In a novel promotion that encourages bear hunters to reconsider shooting animals and instead appreciate them alive, an ecotourism company in Canada is now offering a free tour for lucky contestants who make the commitment to put down their guns.
As part of a raffle being hosted by the Spirit Bear Lodge, a wildlife guide operator managed by aborigines from British Columbia's Coastal First Nations, two winning hunters will receive an "all-expenses-paid, five-night, guided bear-viewing experience," but only after handing in their valid hunting licences.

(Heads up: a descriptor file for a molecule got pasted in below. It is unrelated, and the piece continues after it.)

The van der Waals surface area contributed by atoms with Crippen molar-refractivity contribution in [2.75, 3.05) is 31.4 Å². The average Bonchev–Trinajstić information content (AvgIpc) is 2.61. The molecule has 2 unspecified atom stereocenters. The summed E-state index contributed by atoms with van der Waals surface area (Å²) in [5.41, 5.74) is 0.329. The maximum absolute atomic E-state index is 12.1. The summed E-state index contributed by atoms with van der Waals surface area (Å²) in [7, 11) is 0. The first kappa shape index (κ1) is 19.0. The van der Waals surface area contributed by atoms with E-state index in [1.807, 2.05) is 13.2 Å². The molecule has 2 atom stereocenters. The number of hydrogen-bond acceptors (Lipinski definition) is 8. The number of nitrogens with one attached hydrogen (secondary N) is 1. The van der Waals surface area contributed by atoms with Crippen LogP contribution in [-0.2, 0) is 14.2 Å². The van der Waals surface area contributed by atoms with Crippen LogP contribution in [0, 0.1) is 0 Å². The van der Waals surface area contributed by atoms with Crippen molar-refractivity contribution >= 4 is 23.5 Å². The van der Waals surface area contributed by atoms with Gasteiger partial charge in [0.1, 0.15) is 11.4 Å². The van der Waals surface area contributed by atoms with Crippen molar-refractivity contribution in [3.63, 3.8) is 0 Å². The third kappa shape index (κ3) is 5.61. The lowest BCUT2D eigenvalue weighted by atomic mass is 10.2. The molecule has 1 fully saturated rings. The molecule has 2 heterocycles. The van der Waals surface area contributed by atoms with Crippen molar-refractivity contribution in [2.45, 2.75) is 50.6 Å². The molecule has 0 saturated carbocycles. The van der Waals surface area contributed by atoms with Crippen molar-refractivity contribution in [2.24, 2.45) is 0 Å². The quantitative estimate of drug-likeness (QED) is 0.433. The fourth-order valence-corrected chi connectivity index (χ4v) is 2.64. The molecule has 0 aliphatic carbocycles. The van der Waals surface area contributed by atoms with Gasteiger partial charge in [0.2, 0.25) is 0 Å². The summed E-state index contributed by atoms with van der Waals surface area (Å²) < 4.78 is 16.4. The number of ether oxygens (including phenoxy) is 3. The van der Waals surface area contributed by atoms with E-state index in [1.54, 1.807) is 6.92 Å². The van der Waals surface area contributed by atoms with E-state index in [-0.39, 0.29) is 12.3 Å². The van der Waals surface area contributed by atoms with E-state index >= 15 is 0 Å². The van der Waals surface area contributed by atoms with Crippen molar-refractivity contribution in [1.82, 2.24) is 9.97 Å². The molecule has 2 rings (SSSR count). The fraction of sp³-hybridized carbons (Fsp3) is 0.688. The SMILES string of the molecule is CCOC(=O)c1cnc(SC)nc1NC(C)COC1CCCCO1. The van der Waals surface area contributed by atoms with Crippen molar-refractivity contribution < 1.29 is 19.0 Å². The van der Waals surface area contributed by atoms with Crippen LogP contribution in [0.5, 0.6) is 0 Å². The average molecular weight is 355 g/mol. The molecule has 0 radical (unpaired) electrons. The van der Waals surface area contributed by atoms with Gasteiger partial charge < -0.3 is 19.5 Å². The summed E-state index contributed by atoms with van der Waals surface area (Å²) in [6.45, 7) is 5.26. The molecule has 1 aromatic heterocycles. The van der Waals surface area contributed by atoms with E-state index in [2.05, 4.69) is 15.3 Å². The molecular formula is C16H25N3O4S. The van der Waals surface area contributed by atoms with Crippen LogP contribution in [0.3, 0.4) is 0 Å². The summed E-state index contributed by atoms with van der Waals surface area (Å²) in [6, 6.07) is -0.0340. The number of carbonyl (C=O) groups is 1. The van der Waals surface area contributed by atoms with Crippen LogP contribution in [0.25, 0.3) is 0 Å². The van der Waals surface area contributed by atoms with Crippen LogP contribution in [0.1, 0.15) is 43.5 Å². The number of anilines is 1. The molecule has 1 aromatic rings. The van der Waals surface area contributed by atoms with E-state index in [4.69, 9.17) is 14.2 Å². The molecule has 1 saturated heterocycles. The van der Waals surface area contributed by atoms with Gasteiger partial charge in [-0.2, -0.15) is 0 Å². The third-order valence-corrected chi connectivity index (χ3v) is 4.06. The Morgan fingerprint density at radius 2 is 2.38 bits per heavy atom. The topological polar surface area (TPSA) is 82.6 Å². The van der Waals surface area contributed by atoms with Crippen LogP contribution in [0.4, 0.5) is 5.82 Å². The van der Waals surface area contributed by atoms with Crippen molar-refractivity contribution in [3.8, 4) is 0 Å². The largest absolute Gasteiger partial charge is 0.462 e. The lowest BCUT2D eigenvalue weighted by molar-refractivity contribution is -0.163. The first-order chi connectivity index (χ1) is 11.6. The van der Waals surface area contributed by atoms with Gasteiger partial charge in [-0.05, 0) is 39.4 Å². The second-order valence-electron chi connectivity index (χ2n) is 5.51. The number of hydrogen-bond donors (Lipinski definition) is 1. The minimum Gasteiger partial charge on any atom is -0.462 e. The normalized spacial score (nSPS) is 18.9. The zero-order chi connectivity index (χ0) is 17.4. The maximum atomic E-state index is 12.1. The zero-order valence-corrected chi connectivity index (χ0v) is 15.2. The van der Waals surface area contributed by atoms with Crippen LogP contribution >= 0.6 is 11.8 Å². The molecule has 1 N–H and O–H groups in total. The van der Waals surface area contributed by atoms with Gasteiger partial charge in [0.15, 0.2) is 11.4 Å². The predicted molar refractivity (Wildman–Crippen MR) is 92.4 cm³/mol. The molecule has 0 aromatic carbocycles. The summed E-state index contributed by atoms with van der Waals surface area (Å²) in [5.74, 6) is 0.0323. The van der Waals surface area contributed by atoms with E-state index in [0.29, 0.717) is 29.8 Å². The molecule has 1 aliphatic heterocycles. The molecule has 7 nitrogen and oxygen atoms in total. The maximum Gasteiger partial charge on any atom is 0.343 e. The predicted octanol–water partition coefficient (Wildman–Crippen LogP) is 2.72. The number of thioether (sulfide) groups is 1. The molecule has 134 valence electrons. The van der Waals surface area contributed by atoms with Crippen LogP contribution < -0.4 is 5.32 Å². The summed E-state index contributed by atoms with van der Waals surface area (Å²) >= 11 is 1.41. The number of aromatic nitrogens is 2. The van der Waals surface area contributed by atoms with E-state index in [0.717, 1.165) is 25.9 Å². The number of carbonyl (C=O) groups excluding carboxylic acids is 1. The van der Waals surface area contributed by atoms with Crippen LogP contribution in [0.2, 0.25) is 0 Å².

With a business model based on appreciating animals, unharmed in their natural environment, the Lodge says that bears are more valuable alive than dead. Not surprisingly then, hunting has been banned on First Nations-owned land, but still an average of 300 bears are killed each year in other parts of the province -- part of an outdoor pastime that the coalition's executive director Chris Genovali says is wrong:
"The ethical argument is clear: killing for sport and amusement is unacceptable and, a lot of people would say, just outright immoral."